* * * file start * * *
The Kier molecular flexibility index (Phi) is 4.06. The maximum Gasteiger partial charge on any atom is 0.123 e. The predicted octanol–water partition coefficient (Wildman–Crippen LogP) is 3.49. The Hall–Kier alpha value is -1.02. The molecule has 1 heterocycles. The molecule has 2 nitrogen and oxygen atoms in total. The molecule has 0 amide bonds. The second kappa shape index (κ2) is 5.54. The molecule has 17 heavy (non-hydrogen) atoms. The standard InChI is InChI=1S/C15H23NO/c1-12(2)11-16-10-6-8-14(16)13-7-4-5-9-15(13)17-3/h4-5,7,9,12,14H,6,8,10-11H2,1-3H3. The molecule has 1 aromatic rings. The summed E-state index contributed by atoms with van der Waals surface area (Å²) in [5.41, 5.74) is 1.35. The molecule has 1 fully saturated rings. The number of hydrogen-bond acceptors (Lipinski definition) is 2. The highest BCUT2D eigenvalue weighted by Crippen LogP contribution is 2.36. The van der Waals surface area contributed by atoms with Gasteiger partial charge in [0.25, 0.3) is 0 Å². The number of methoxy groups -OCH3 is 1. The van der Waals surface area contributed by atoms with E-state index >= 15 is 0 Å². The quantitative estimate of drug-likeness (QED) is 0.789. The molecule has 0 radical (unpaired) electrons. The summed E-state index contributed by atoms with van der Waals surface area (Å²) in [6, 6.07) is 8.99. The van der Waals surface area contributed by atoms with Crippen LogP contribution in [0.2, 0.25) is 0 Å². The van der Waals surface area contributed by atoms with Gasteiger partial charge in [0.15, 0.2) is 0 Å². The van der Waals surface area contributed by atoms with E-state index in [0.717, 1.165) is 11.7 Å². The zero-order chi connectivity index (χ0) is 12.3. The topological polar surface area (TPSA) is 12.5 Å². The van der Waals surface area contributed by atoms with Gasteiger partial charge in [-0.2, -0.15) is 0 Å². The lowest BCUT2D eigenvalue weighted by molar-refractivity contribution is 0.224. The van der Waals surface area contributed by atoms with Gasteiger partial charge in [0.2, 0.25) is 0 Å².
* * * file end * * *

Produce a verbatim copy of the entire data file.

The Kier molecular flexibility index (Phi) is 4.06. The maximum Gasteiger partial charge on any atom is 0.123 e. The predicted octanol–water partition coefficient (Wildman–Crippen LogP) is 3.49. The Hall–Kier alpha value is -1.02. The molecule has 1 heterocycles. The molecule has 2 nitrogen and oxygen atoms in total. The molecule has 0 amide bonds. The second kappa shape index (κ2) is 5.54. The molecule has 17 heavy (non-hydrogen) atoms. The standard InChI is InChI=1S/C15H23NO/c1-12(2)11-16-10-6-8-14(16)13-7-4-5-9-15(13)17-3/h4-5,7,9,12,14H,6,8,10-11H2,1-3H3. The molecule has 1 aromatic rings. The summed E-state index contributed by atoms with van der Waals surface area (Å²) in [5.41, 5.74) is 1.35. The molecule has 1 fully saturated rings. The number of hydrogen-bond acceptors (Lipinski definition) is 2. The highest BCUT2D eigenvalue weighted by Crippen LogP contribution is 2.36. The van der Waals surface area contributed by atoms with Gasteiger partial charge in [0.25, 0.3) is 0 Å². The number of methoxy groups -OCH3 is 1. The van der Waals surface area contributed by atoms with E-state index >= 15 is 0 Å². The quantitative estimate of drug-likeness (QED) is 0.789. The molecule has 0 radical (unpaired) electrons. The summed E-state index contributed by atoms with van der Waals surface area (Å²) in [6, 6.07) is 8.99. The van der Waals surface area contributed by atoms with Crippen LogP contribution in [0.2, 0.25) is 0 Å². The van der Waals surface area contributed by atoms with Gasteiger partial charge in [0.15, 0.2) is 0 Å². The van der Waals surface area contributed by atoms with E-state index in [0.717, 1.165) is 11.7 Å². The zero-order chi connectivity index (χ0) is 12.3. The topological polar surface area (TPSA) is 12.5 Å². The van der Waals surface area contributed by atoms with Gasteiger partial charge in [-0.2, -0.15) is 0 Å². The lowest BCUT2D eigenvalue weighted by molar-refractivity contribution is 0.224. The van der Waals surface area contributed by atoms with Gasteiger partial charge in [0.2, 0.25) is 0 Å².